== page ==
Who can resist it? This is a picture of new Goth Cat Triana (cf. February 10, 6, et al.) taken by a friend, Eve Schultes-Ridge, last Monday. Triana is on her inherited high throne (in an earlier life, a carton for a refrigerator door gasket), relaxing with her favorite cat toy, a molded plastic human heart.
Move over Soyuz (cf. December 12), it looks like NASA has a new heavy-lift rocket ready to be on the launch pad next year. And now there’s some talk that its maiden voyage could be a manned one. No, not to Mars yet, just a lunar loop-around for now, but apparently this is the one that may be used to go there eventually as well. But see for yourself via “NASA Is Considering a Manned Flight for First SLS Launch,” by Jay Bennett, on POPULARMECHANICS.COM by pressing here. And if that is intriguing see, also by Jay Bennett, “All You Need to Know NASA’s Mammoth SLS Rocket in Less Than 3 Minutes” by pressing here.
As we may know, the goth cat Triana, a.k.a. The Cat Formerly Known As Lucy Lu, takes her name from Triana Orpheus, the daughter of Dr. Byron Orpheus, necromancer and neighbor of Dr. “Rusty” Venture in THE VENTURE BROS. cartoon series (see February 2). But what more do we know of Triana’s namesake? Fortunately we can find Ms Orpheus listed in “Goth Girls of Cartoons” by Miss Haps, on POPGOTHICA.BLOGSPOT.COM, among other goth ladies of ink and pigment translated to film and TV. Many more, in fact — one must scroll down and down to the section “Extra Shadows” to find Triana herself. And, yes, some of us may seem to have too much time on our hands on occasion.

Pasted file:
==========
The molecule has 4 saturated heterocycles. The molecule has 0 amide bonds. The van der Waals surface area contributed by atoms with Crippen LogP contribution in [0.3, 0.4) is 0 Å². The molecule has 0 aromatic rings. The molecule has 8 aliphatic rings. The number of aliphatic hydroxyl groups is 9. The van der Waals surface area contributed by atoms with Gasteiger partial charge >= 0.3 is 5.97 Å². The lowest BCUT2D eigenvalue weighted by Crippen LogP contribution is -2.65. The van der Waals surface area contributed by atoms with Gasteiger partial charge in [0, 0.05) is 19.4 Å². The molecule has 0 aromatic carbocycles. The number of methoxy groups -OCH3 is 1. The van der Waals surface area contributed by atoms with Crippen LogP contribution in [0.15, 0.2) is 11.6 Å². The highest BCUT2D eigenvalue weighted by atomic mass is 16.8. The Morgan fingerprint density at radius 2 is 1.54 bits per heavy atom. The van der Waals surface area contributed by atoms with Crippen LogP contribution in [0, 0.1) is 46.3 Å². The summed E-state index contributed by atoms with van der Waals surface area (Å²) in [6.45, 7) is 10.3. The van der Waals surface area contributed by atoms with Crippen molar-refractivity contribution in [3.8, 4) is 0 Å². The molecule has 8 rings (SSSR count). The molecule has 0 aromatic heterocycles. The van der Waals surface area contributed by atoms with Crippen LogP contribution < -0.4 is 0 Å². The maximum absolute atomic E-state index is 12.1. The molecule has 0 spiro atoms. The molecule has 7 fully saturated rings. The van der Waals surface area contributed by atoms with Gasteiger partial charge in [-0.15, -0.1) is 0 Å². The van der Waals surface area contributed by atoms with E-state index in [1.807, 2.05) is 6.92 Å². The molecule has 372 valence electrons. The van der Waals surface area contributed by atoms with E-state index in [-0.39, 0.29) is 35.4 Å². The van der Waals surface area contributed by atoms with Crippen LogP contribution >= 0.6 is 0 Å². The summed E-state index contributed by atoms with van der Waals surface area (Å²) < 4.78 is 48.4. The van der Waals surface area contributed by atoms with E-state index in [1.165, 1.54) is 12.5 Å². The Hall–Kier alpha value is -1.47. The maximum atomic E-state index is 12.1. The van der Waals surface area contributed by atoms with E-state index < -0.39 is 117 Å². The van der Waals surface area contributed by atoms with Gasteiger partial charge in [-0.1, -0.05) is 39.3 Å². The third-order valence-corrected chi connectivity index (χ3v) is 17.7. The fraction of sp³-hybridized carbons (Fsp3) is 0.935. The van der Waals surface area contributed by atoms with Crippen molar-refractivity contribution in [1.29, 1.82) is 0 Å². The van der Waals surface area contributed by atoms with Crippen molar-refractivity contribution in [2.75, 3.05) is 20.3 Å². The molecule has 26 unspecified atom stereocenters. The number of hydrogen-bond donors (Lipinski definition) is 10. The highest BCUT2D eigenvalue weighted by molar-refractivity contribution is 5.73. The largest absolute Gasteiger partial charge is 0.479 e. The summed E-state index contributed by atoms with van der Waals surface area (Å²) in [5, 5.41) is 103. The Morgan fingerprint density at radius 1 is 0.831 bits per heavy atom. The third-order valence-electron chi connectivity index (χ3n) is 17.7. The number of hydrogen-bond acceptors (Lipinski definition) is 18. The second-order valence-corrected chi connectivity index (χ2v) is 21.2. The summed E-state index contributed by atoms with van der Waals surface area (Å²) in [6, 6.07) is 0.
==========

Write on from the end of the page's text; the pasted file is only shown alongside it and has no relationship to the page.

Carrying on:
But you know you’re curious yourself, so press here.
And it’s not really new either, only missing but now restored as a Valentine’s Day extra. VAMPS (A RETROSPECTIVE) is a book of poetry about vampires and things vampiric, sexy, deadly, and by moi. This is the White Cat edition which should eventually be updated, with new cover, etc., but the upgrade has been taking some time and no need to not buy the book now if one wishes. In print it only costs $7.00 (plus probably postage, but still a good price for a small love token for that special person) and even less in a PDF version. Just click its picture in the center column.
It isn’t listed on Amazon either in this edition, but probably will be when the new one comes out, although I believe print copies of this one can also be purchased through Alban Lake (for which one can press here).
Or, on this page with its link to White Cat Publishing (plus option for PDF), scroll down the center column, through books and chapbooks, to find an all-new category for Poetry. And there it will be!
These things have a way of sneaking up on you! The essay was actually published on Thursday, February 9, as advertised last week (cf. February 4), but in the circuitous way of the internet at times, word finally only caught up with me last night. So it goes.
The essay, anyway, pertains to my upcoming novel, TOMBS: A CHRONICLE OF LATTER-DAY TIMES OF EARTH, but is actually about novel structure. That is, TOMBS isn’t structured like a majority of novels, as pretty much a continuous narrative, but rather is what is sometimes called a mosaic novel or a novel-in-stories. Say what? That is, like Amy Tan’s THE JOY LUCK CLUB or Ray Bradbury’s THE MARTIAN CHRONICLES. Or what about Bradbury’s THE ILLUSTRATED MAN? Or John Dos Passos’s U.S.A. trilogy. Novels pieced together from parts, the parts sometimes short stories in their own right — but not necessarily always. And anyhow why do it that way at all?
Well, now we have an answer, courtesy of blogger Heidi Angell who, as of Thursday, has published my “What Is a Novel in Stories” as a guest blog. And did it really start with Edgar Allan Poe?
To find out, press here.